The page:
Sibos 2017 Review: Mid-Market Corporate Banking In Hot Seat

CFOs and corporate banking vendors are looking at end-to-end digitization and technology solutions to make payments more efficientand effective.

Oliver T. Bussman, founder and managing partner with Bussman Advisory
Oliver T. Bussman, founder and managing partner with Bussman Advisory

The banking and payments industry’s global conference Sibos, held in Toronto this past week, left the mid-market corporations with food for thought. While the conference saw discussions on familar trends and challenges such as cyber security, cash management, digitization and integration, it was the mid-market that was being spoken to and targeted in a big way at the conference.

One of the main challenges facing the corporate banking market (towards their mid-market clients) has to do with the legacy environment in which they operate. “Most of the systems are very fragmented and there are multiple applications in multiple channels,” said Oliver T. Bussman, founder and managing partner with Bussman Advisory, “so from a customer perspective the experience is limited.”

So where has this led the industry? “If you look at the environment from a corporate banking perspective, the most effort and resource is spent on the back office. End-to-end digitization of services in the corporate banking is [still] very limited,” added Bussman. The payments industry is looking at ways to help CFOs and corporate banking vendors deal with technology issues and how payments can be made more efficient, and effective for the end user.

One of the key trends around the theme is “letting your audience guide your message.”

Shane Marsh, head of financial institutions transaction banking with ANZ, noted that it is important to first understand there are different types of clients for the banking and payments industry. There are corporate but also individual consumers. “There are certain things that cross all customer types,” he noted. “Clients want to know transparency (fees, status of payments, rates etc.), speed, certainty of value, costs and the end-to-end experience in terms of making their payments.” In order to do that, it is important to speak to the clients to understand their needs, which can then be integrated back into the services being offered to corporate finance and other customers, he added.

Global Payment Innovations & Technology

One initiative that has aided in this effort to be more transparent is the “gpi” or the global payments innovation developed by SWIFT. This service has more than 110 transaction banks from Europe, Asia Pacific, Africa and the Americas sending cross-border payments under a standardized system. The focus has been on B2B payments that are transparent and allow for end-to-end tracking.

“It’s important to realize that at the core of gpi you will solve a lot of pain points for corporate and banks as well,” said Thomas Moberg, global product and process manager with Nordea.

But something that has not yet been standardized, and came up during the Sibos conference, has to do with Distributed Ledger Transition (DLT). Vinay Mendonca, global head of product and proposition with HSBC, explained, “the time is right to get the banks to standardize this (DLT).” He added that while there was some standardization because of SWIFT initiatives, data and documents for banks and trade finance still needed work. “We need to also understand the requirements of banks and different user personas whether they are brokers, sales guys and treasures, of course. Maybe DLT will force this issue [of standardization] that we haven’t been able to figure out for the past 100 years or so.”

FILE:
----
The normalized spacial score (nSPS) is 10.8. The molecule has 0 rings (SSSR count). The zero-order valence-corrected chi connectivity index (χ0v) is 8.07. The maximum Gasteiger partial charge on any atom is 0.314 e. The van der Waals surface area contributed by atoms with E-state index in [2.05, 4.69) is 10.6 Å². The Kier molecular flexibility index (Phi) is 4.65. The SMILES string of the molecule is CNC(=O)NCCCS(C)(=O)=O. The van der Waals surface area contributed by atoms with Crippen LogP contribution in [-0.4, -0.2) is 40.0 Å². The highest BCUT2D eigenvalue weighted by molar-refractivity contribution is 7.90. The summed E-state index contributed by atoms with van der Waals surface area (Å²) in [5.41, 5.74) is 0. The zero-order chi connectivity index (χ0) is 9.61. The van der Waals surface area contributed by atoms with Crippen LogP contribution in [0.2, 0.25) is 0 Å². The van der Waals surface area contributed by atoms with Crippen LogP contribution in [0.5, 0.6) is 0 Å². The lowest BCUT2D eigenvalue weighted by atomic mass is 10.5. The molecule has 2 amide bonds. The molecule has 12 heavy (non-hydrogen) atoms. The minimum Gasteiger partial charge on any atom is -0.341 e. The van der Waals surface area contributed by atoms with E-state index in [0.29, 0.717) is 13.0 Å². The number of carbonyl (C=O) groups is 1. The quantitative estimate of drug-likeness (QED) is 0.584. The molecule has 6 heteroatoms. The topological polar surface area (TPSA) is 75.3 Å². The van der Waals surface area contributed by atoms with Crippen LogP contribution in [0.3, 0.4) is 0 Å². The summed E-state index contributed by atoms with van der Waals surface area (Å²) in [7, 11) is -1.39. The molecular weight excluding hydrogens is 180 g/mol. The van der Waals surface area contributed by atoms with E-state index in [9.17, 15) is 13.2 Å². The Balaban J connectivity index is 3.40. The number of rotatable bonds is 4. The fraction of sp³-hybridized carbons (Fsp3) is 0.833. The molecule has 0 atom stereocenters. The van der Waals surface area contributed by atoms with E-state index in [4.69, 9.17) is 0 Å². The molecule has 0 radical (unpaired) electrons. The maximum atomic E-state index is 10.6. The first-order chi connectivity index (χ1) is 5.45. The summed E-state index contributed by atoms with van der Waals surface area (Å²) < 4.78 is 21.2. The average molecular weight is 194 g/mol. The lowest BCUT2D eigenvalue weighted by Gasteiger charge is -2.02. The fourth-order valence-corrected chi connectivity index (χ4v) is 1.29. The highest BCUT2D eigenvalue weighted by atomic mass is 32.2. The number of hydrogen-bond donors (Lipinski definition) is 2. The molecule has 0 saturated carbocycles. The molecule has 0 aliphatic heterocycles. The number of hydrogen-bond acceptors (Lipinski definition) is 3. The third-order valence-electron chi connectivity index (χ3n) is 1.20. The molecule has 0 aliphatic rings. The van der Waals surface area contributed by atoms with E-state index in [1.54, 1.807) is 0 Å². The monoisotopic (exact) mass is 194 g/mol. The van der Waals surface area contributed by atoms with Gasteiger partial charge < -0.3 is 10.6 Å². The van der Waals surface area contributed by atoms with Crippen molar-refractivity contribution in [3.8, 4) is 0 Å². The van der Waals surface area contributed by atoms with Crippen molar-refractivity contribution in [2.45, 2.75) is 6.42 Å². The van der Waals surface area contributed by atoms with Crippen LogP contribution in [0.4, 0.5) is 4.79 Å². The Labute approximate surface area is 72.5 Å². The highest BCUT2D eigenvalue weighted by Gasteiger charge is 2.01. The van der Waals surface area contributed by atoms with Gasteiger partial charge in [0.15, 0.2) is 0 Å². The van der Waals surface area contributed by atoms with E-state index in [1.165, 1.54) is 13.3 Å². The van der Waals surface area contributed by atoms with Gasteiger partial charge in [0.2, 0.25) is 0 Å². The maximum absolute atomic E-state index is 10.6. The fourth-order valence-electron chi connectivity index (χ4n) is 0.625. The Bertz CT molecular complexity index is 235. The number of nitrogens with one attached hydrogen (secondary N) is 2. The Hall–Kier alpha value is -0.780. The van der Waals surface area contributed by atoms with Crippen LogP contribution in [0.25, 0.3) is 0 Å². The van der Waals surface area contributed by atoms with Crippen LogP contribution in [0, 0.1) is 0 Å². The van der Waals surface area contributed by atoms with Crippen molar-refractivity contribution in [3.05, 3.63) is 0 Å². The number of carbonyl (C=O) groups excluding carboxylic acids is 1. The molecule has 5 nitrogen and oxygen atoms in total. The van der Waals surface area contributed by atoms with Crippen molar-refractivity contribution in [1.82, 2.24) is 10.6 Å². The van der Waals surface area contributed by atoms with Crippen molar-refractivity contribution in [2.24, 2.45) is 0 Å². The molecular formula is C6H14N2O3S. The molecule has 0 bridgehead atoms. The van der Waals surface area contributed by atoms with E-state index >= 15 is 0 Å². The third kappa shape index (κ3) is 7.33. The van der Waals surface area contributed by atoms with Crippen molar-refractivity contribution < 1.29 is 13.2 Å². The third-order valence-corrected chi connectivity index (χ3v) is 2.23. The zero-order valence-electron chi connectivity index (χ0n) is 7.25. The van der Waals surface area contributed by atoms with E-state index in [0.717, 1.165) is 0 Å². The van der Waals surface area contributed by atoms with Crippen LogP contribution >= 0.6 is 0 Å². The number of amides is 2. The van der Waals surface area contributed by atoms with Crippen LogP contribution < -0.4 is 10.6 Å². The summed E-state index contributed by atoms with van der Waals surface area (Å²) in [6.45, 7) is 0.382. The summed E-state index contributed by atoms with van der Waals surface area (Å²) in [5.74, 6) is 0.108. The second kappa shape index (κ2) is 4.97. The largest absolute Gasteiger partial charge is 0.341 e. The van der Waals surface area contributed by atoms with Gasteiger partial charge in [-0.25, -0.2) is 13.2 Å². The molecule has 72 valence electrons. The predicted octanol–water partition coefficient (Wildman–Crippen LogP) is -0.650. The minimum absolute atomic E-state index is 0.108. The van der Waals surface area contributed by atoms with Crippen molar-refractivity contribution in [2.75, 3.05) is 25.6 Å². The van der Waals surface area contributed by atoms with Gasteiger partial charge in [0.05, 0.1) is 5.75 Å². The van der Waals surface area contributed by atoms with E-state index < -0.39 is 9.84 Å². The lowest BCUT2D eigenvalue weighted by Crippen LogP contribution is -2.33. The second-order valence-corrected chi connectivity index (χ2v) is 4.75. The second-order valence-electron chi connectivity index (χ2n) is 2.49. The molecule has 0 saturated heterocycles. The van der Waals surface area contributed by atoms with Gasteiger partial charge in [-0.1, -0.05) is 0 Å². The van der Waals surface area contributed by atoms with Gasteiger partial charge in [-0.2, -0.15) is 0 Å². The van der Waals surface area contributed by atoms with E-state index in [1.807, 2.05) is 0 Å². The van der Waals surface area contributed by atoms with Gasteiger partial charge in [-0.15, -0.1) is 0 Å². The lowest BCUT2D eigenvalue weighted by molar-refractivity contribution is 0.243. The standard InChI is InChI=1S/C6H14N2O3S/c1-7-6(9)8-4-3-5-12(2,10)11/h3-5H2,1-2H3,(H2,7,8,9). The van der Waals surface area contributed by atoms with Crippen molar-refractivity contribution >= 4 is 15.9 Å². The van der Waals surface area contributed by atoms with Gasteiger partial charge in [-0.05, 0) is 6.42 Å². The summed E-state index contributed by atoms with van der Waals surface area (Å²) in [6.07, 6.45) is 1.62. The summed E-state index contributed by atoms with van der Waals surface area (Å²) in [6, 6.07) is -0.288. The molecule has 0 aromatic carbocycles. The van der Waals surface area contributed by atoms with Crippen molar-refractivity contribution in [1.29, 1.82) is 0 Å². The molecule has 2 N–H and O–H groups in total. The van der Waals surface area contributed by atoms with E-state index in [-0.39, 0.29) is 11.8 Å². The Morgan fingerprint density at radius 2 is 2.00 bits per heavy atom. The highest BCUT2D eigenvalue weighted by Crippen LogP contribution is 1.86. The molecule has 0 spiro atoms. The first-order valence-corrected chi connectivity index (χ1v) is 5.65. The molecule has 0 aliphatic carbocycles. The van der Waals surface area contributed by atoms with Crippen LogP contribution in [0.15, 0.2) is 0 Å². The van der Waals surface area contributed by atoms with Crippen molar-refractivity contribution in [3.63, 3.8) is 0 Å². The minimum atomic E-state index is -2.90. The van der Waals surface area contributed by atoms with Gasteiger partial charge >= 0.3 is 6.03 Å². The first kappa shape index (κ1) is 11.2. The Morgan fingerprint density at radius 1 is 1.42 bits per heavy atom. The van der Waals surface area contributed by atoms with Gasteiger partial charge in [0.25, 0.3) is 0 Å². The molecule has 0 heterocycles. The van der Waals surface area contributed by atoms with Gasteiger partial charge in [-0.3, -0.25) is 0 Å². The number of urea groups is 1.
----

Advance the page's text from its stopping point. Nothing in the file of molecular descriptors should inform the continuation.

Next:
Sukand Ramachandran, core member of the Financial Institutions and Technology Advantage practices with the Boston Consulting Group, feels DLT, transactions and/or standardization must consider timeliness. There was a time, he added, where the shipping time would be greater than the transaction times. And that creates a problem. We need to be in a world where financial transactions are faster than physical transactions and that’s the new order we need to solve.”

Cyber Threats

Will Carter, deputy director of the Technology Policy Program with the Center for Strategic International Studies,
Will Carter, deputy director of the Technology Policy Program with the Center for Strategic International Studies

Overall, the trends towards standardization of trade finance, more end-to-end digitzation and tracking, comes with the very real threat of cyber attack. Again, this trend was much discussed as companies still struggle to deal with  cyber threats. Will Carter, deputy director of the Technology Policy Program with the Center for Strategic International Studies, noted as an example, that 50 percent of Brazilians have been victims of fraud in the last five years. As well, Asia’s financial sector is currently the world’s biggest target for cyber crime, although Latin America is not far behind.

Lester Owens, managing director responsible for Wholesale Banking Operations and Corporate & Investment Bank Client Onboarding with J.P. Morgan, noted that institutions need to learn from each other on how best to counter cyber attacks, and look at it from a risk-based approach (rather than trying to solve everything at once). “It’s important to know the pattern [of attackers], understand who you are paying as well as deleting unusual transactions. The more you educate yourself the better off you will be,” he said.